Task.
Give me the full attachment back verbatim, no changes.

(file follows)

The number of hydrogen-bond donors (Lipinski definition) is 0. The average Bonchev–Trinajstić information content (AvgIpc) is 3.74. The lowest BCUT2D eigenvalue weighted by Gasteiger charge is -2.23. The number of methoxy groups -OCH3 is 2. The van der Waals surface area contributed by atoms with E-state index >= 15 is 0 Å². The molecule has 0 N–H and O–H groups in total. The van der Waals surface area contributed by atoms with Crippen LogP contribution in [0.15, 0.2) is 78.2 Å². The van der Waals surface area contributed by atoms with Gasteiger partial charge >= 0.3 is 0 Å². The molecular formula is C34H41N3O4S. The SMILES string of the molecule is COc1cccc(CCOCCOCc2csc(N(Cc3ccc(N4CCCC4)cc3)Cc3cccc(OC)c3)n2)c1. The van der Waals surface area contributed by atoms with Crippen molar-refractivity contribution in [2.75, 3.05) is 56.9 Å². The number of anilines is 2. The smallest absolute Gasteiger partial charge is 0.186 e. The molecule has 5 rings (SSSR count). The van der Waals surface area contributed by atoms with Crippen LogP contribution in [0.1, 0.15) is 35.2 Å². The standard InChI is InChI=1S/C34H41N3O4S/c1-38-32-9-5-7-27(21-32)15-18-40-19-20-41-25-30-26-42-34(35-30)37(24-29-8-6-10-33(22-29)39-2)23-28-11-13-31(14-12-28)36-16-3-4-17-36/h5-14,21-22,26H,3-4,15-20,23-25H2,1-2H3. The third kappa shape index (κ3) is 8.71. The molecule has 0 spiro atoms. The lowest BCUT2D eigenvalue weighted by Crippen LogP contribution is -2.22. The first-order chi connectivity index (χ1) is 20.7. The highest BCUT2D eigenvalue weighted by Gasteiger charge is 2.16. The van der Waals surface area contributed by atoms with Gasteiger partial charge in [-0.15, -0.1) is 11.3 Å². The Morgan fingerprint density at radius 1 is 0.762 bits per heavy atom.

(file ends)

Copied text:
The number of hydrogen-bond donors (Lipinski definition) is 0. The average Bonchev–Trinajstić information content (AvgIpc) is 3.74. The lowest BCUT2D eigenvalue weighted by Gasteiger charge is -2.23. The number of methoxy groups -OCH3 is 2. The van der Waals surface area contributed by atoms with E-state index >= 15 is 0 Å². The molecule has 0 N–H and O–H groups in total. The van der Waals surface area contributed by atoms with Crippen LogP contribution in [0.15, 0.2) is 78.2 Å². The van der Waals surface area contributed by atoms with Gasteiger partial charge >= 0.3 is 0 Å². The molecular formula is C34H41N3O4S. The SMILES string of the molecule is COc1cccc(CCOCCOCc2csc(N(Cc3ccc(N4CCCC4)cc3)Cc3cccc(OC)c3)n2)c1. The van der Waals surface area contributed by atoms with Crippen molar-refractivity contribution in [2.75, 3.05) is 56.9 Å². The number of anilines is 2. The smallest absolute Gasteiger partial charge is 0.186 e. The molecule has 5 rings (SSSR count). The van der Waals surface area contributed by atoms with Crippen LogP contribution in [0.1, 0.15) is 35.2 Å². The standard InChI is InChI=1S/C34H41N3O4S/c1-38-32-9-5-7-27(21-32)15-18-40-19-20-41-25-30-26-42-34(35-30)37(24-29-8-6-10-33(22-29)39-2)23-28-11-13-31(14-12-28)36-16-3-4-17-36/h5-14,21-22,26H,3-4,15-20,23-25H2,1-2H3. The third kappa shape index (κ3) is 8.71. The molecule has 0 spiro atoms. The lowest BCUT2D eigenvalue weighted by Crippen LogP contribution is -2.22. The first-order chi connectivity index (χ1) is 20.7. The highest BCUT2D eigenvalue weighted by Gasteiger charge is 2.16. The van der Waals surface area contributed by atoms with Gasteiger partial charge in [-0.15, -0.1) is 11.3 Å². The Morgan fingerprint density at radius 1 is 0.762 bits per heavy atom.